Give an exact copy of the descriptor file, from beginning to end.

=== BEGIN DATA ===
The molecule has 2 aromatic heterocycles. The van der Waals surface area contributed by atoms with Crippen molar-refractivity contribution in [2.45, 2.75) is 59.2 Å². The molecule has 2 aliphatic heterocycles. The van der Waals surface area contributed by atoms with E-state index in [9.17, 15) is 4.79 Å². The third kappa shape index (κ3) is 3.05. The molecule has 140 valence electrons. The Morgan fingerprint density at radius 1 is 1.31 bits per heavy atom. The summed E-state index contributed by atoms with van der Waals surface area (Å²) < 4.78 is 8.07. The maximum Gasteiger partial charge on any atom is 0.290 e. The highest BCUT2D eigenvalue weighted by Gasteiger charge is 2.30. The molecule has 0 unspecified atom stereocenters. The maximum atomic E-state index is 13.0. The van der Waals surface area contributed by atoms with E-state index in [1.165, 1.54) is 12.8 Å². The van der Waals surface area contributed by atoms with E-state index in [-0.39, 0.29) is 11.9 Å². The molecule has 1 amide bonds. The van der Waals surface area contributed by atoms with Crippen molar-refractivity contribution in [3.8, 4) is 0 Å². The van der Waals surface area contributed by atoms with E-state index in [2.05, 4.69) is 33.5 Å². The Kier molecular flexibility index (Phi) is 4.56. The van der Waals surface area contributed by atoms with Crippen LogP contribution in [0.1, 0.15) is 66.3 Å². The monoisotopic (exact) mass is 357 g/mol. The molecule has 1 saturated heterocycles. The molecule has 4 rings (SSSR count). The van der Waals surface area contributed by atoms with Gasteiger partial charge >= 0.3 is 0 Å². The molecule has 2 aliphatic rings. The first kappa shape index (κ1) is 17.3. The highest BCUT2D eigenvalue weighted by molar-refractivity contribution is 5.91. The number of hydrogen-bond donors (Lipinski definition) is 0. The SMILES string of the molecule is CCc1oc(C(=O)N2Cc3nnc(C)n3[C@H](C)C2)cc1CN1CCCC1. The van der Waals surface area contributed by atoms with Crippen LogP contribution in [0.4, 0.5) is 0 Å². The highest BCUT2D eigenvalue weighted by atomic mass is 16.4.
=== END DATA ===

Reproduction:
The molecule has 2 aromatic heterocycles. The van der Waals surface area contributed by atoms with Crippen molar-refractivity contribution in [2.45, 2.75) is 59.2 Å². The molecule has 2 aliphatic heterocycles. The van der Waals surface area contributed by atoms with E-state index in [9.17, 15) is 4.79 Å². The third kappa shape index (κ3) is 3.05. The molecule has 140 valence electrons. The Morgan fingerprint density at radius 1 is 1.31 bits per heavy atom. The summed E-state index contributed by atoms with van der Waals surface area (Å²) < 4.78 is 8.07. The maximum Gasteiger partial charge on any atom is 0.290 e. The highest BCUT2D eigenvalue weighted by Gasteiger charge is 2.30. The molecule has 0 unspecified atom stereocenters. The maximum atomic E-state index is 13.0. The van der Waals surface area contributed by atoms with E-state index in [1.165, 1.54) is 12.8 Å². The van der Waals surface area contributed by atoms with E-state index in [-0.39, 0.29) is 11.9 Å². The molecule has 1 amide bonds. The van der Waals surface area contributed by atoms with Crippen molar-refractivity contribution in [3.8, 4) is 0 Å². The van der Waals surface area contributed by atoms with E-state index in [2.05, 4.69) is 33.5 Å². The Kier molecular flexibility index (Phi) is 4.56. The van der Waals surface area contributed by atoms with Crippen LogP contribution in [0.1, 0.15) is 66.3 Å². The monoisotopic (exact) mass is 357 g/mol. The molecule has 1 saturated heterocycles. The molecule has 4 rings (SSSR count). The van der Waals surface area contributed by atoms with Gasteiger partial charge >= 0.3 is 0 Å². The molecule has 2 aliphatic rings. The first kappa shape index (κ1) is 17.3. The highest BCUT2D eigenvalue weighted by molar-refractivity contribution is 5.91. The number of hydrogen-bond donors (Lipinski definition) is 0. The SMILES string of the molecule is CCc1oc(C(=O)N2Cc3nnc(C)n3[C@H](C)C2)cc1CN1CCCC1. The van der Waals surface area contributed by atoms with Crippen LogP contribution in [0.4, 0.5) is 0 Å². The highest BCUT2D eigenvalue weighted by atomic mass is 16.4.